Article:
Although emotional dysregulation is not a specific criterion for diagnosing an individual with autism (ASD), those who are on the spectrum tend to be more likely to lack emotional self-regulation skills. This does not, however, mean that individuals with ASD cannot learn to self-regulate after being explicitly taught. A method of calming oneself that is becoming more widely known and used by professionals and the general population is a technique called tapping.
What Exactly is Tapping?
Emotional Freedom Technique (EFT) tapping is a research-based, alternative, and holistic treatment for physical pain and emotional distress.
“Tapping with the fingertips on specific points on the body, while focusing on negative emotions or physical sensations, helps to calm the nervous system, rewire the brain to respond in healthier ways, and restore the body’s balance of energy” (TheTappingSolution).
This idea of tapping can also be referred to as Acupoint Stimulation, which is simply applying pressure on particular acupuncture points in order to notice a specific outcome. Surprisingly, the earliest research found on tapping seems to be from the 1970’s, where Roger Callahan designed a set of acupressure (tapping) protocols designed to help patients with the self-regulation of psychological disorders (Feinstein, 2012).
Since then, there have been several other studies conducted on this Emotional Freedom Technique, including a broad meta-study reviewing 3,000 studies of tapping techniques (Psychology Today).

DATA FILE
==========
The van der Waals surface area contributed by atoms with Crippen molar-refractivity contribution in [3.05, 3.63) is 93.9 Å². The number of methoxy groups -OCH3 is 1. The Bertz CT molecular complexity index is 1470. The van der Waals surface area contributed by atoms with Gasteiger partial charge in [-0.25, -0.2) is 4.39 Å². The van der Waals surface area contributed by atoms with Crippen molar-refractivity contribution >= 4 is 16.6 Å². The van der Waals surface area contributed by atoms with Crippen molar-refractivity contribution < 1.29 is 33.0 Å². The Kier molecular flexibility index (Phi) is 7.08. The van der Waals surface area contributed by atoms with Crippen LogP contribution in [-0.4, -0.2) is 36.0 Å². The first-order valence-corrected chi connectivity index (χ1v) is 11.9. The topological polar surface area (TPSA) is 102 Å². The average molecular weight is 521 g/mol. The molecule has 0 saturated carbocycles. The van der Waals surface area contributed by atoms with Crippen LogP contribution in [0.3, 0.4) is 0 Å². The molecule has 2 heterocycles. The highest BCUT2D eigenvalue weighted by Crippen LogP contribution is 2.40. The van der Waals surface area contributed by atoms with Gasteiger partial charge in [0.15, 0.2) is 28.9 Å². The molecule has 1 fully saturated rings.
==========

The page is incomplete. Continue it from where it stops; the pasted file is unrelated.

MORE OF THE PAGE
The Benefits of Tapping
In Feinstein’s meta-analysis, the efficacy of tapping was reviewed for the following disorders and issues: PTSD, Anxiety, Fear of Public Speaking, Test-Taking Anxiety, Specific Phobias, Depression, Pain and Illness, Weight Control, and Athletic Performance.
“These studies [meta-analysis] have consistently demonstrated strong effect sizes and other positive statistical results that far exceed chance after relatively few treatment sessions. Investigations in more than a dozen countries by independent research teams have all produced similar results. Speculation on the mechanisms involved suggests that tapping on acupoints while a presenting emotional problem is mentally activated rapidly produces desired changes in the neurochemistry involved in that problem“ (Feinstein, 2012).
Another study was conducted around the same time by Dr. Dawson Church in which 83 participants’ cortisol levels (stress hormone) were tested before and after using EFT tapping techniques. Not only did the cortisol levels decrease by an average of 24.39 percent, the average overall stress (based on rating scales) reduced by 50.5 percent. Symptoms of anxiety and depression were also significantly reduced (Church, 2012).
Does Tapping Have a Significant Effect on Those with Autism?
Oftentimes individuals with Autism need sensory stimulation, whether that be via touch, sound, movement, sight, etc. By receiving the stimulation, s/he may be attempting to manage emotions and self-regulate. Certain behaviors in these categories are called stimming; however, stimming isn’t always done appropriately or safely and can cause major disruption at times. For instance if a child with ASD is in a classroom and is banging his or her head on the desk repeatedly, this obviously is a safety concern. If an adult with ASD, who is working in a grocery store, regularly hums and grunts at a loud volume, this can be seen as a disruptive behavior that will not be beneficial to him/her socially or financially if s/he ends up losing the job.